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By Mary Anne Hitt
The latest facepalm/outrage comes in the form of confirmation hearings that start this week for four completely unacceptable nominees to critical leadership positions at EPA.
This Wednesday, Sep. 20, the Senate Committee on the Environment and Public Works will decide whether to confirm Bill Wehrum to lead the EPA's Office of Air and Radiation, David Ross as chief of the EPA's Office of Water, and Michael Dourson to head up the agency's chemical safety programs. Later this month, they will hold a hearing on the nomination of Andrew Wheeler as EPA's deputy administrator, the agency's second-in-command.
We can thank EPA Administrator Scott Pruitt for these four horsemen of the EPA-pocalypse—four people who will gladly choose polluters over public health and clean air and water standards every time.
Andrew Wheeler, who Pruitt has tapped for the number two spot at EPA, was described by the Washington Post as a "longtime coal lobbyist" and has worked on behalf of a company which reportedly has numerous environmental and worker safety violations. Wheeler has spent his career challenging vital life-saving environmental protections that keep our air and water clean so that we can keep our families safe (I wrote this post about him earlier this summer). He also used to be an aide for outspoken climate-denying and corporate-polluter-loving senator, James Inhofe.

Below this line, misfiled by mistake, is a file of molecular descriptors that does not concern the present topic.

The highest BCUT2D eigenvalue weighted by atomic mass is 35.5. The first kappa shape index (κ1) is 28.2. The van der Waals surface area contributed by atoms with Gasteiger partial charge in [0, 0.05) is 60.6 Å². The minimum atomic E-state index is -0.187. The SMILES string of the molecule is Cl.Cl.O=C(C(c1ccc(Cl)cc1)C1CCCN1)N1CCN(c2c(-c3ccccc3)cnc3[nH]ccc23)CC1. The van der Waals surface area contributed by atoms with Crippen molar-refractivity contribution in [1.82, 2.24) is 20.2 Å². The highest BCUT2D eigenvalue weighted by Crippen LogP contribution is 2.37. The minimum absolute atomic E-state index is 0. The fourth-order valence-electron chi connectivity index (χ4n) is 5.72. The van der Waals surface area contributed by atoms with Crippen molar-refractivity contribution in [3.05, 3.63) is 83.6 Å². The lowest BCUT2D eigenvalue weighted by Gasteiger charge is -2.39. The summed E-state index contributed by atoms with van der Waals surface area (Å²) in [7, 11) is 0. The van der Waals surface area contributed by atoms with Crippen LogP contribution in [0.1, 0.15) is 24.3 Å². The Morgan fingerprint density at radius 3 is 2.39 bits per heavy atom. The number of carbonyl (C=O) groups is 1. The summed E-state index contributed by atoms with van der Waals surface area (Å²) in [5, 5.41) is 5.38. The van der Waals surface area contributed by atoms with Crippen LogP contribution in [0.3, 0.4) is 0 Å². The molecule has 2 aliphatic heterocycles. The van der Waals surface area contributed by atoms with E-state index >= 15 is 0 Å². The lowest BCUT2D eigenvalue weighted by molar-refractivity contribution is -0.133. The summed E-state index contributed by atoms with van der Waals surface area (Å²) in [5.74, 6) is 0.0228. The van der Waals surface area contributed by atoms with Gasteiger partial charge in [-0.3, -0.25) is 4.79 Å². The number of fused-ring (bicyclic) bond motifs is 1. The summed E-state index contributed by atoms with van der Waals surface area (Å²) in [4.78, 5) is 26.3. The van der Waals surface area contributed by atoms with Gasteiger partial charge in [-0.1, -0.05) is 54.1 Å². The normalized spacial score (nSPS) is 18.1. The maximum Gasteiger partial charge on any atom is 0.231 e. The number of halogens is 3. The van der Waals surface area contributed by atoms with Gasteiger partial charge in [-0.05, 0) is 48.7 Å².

Bill Wehrum, Pruitt's pick to head up the office in charge of enforcing the Clean Air Act and keeping your air safe to breathe, is a lobbyist who represents a host of coal, oil, gas, and chemical companies, and was a former George W. Bush-era EPA official. If you recognize his name, it's because he was also nominated to this position in 2006—his nomination was withdrawn when he failed to earn support of the 60 Senators needed for confirmation.
And while he's nominated to lead the EPA's air and radiation office, ironically enough, he's said that the Clean Air Act shouldn't apply to the carbon pollution that contributes to climate change and superstorms like Hurricane Harvey. As my friend John Walke at NRDC put it, Wehrum "is an industry lawyer who was largely responsible for the Bush EPA's record of violating the Clean Air Act more often, and allowing more illegal emissions of harmful air pollution, than any EPA administration before or since."
David Ross, nominated for for the top spot at the Office of Water, has sued the EPA many times related to its clean water safeguards in his work representing fossil fuel states like Wyoming, including challenging the Clean Water Rule and the Chesapeake Bay cleanup program (he lost the latter lawsuit, which the court called "long on swagger, but short on specificity"). According to E&E News, he "has represented states and industry in lawsuits against the agency—some of which were filed by then-Oklahoma Attorney General and now EPA Administrator Scott Pruitt."